Ghazal 26, Verse 3

{26,3}*

ham kahaa;N qismat aazmaane jaa))e;N
tuu hii jab ;xanjar-aazmaa nah hu))aa

1) where/how would we go to test our destiny/fate?!
2) when only/emphatically you did not become a dagger-tester?

Notes:

hii : 'Just, very, exactly, indeed, truly, only, alone, merely, solely, altogether, outright; --own; self'. (Platts p.1243)

Nazm:

When you yourself did not slay me, then by whom will this longing be fulfilled? (27)

== Nazm page 27

Vajid:

Urdu text: Vajid 1902 {26}

Bekhud Dihlavi:

He says, for us, where is there any other such place where we can go to fulfill our longing to be murdered, when you yourself hesitate to test your dagger? (54)

Bekhud Mohani:

[The emphatic particle] hii has made the verse forceful, and from it the extent of the relationship can be known. (65)

FWP:

SETS == EXCLAMATION; HI; KAHAN
TESTING: {4,4}

That forcefully interrogative kahaa;N in the first line has two readings: the literal, guidebook question ('Excuse me, can you tell me where I could go...?), and the generalized negative rhetorical question ('How the hell can I go?!', 'Why the hell would I go?!').

More provocative, though, is the invocation of aazmaanaa , to try or test, in both lines. The speaker wants to test his destiny, his qismat -- think of the weight put on qismat in {17,9}. The parallelism suggests that the addressee too has a destiny, she too should be testing something. But in her case, of course, it's a dagger.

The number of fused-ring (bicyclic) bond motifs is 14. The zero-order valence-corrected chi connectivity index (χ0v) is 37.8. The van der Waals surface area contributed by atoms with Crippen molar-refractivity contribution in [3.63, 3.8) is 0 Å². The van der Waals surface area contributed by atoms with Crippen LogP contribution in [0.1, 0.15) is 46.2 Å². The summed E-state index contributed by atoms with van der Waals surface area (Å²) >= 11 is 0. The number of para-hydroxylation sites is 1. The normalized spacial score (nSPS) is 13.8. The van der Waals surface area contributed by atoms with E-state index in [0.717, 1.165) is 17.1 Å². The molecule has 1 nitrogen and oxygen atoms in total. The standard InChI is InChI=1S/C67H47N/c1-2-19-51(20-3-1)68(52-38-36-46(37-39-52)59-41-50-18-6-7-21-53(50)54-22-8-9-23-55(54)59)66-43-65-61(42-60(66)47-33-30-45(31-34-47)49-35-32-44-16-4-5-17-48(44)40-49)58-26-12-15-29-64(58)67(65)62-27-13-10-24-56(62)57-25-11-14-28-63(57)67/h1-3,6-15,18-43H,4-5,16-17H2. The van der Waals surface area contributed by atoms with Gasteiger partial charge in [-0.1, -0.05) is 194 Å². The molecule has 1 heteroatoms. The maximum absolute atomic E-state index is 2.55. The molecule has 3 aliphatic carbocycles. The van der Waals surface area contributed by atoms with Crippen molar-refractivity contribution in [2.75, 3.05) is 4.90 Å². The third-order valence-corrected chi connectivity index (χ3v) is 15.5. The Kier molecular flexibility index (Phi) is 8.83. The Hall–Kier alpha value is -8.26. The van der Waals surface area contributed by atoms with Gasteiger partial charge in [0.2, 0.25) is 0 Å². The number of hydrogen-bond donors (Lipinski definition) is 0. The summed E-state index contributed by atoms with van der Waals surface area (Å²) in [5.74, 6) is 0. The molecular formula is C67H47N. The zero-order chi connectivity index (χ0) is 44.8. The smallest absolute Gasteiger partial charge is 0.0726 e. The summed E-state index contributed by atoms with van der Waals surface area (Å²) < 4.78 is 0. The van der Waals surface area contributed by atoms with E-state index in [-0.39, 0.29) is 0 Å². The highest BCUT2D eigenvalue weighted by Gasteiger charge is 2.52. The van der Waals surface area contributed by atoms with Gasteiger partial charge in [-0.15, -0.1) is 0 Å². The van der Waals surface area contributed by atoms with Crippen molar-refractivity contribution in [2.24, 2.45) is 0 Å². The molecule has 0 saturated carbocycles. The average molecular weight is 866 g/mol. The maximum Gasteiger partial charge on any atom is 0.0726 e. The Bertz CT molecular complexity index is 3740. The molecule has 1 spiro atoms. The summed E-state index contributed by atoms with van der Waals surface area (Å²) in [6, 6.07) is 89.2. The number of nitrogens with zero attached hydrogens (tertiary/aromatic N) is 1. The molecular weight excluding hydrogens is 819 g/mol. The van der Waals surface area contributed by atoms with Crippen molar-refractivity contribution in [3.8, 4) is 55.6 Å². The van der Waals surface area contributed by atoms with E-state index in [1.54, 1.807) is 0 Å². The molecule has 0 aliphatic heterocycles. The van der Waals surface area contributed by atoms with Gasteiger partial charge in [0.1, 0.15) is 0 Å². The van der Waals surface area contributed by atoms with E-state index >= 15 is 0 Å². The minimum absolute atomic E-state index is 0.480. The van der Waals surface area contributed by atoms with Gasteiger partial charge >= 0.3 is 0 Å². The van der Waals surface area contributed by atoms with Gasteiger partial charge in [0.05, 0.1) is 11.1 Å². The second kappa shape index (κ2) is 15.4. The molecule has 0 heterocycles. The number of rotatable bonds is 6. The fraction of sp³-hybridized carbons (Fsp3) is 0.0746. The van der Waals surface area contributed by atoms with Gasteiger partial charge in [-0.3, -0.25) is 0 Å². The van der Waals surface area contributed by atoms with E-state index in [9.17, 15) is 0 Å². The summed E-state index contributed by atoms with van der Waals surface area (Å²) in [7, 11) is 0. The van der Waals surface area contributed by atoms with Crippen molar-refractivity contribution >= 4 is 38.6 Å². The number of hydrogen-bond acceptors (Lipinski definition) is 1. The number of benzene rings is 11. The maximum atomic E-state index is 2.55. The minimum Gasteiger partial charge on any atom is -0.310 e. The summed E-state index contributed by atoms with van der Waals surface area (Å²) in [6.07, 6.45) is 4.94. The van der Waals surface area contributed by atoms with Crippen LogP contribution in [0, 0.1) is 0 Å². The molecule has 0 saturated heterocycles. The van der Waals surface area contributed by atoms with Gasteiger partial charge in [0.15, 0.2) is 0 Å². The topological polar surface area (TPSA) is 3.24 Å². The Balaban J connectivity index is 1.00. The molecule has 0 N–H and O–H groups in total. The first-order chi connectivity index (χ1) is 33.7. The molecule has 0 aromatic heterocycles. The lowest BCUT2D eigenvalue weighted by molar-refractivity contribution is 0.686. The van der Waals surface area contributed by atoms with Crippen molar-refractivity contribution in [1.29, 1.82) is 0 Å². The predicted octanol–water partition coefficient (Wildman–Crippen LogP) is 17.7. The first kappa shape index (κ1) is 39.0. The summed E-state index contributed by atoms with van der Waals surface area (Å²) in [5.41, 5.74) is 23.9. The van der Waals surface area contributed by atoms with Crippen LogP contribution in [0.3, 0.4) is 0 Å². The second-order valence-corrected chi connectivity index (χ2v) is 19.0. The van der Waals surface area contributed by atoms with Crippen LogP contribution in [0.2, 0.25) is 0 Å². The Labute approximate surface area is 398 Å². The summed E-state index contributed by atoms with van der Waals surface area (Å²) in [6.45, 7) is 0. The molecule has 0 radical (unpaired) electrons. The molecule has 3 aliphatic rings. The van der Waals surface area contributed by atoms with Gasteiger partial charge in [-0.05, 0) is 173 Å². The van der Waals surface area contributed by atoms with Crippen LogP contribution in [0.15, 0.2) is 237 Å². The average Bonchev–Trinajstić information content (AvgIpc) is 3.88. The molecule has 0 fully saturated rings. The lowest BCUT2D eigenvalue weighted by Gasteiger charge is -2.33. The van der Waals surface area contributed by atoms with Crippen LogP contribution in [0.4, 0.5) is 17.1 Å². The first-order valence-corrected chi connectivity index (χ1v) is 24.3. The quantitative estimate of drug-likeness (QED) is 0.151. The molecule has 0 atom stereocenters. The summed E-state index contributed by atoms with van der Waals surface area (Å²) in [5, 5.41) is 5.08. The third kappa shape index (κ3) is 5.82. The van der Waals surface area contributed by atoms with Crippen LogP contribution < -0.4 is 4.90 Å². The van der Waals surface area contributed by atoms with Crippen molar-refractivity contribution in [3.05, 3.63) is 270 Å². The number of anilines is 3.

She is the hunter as properly and naturally as the speaker is the prey, and if she doesn't perform her role, how can he perform his? Her negligence or indifference might even cool his passion, as in {230,6}. As Bekhud points out, the use of hii along with the intimate form tuu makes for a tone of unforced intimacy, like that of a private quarrel being overheard.

Moreover, in such a 'short meter', that tuu hii looms so prominently over the second line that we're led to think of even more quite possible nuances of hii (see the definition above). As usual, we're left to choose among them without even the smallest guidance from the grammar of the verse itself.

Note for meter fans: To use the second syllable of jaa))e;N as a non-counted 'cheat syllable' at the end of the line is really pushing the envelope. Probably one or another later critic has declared it to be a 'defect'. Normally of course such cheat syllables are inconspicuous ones like the second syllable of mulk .

Other ;xanjar verses: {41,3}; {56,5}; {59,6}; {72,4}; {91,7}; {157,1}; {186,5}; {200,2}; {209,8}.

A look at a real ;xanjar , from the late 1700's:

Closer views: detail 1; detail 2; detail 3; detail 4.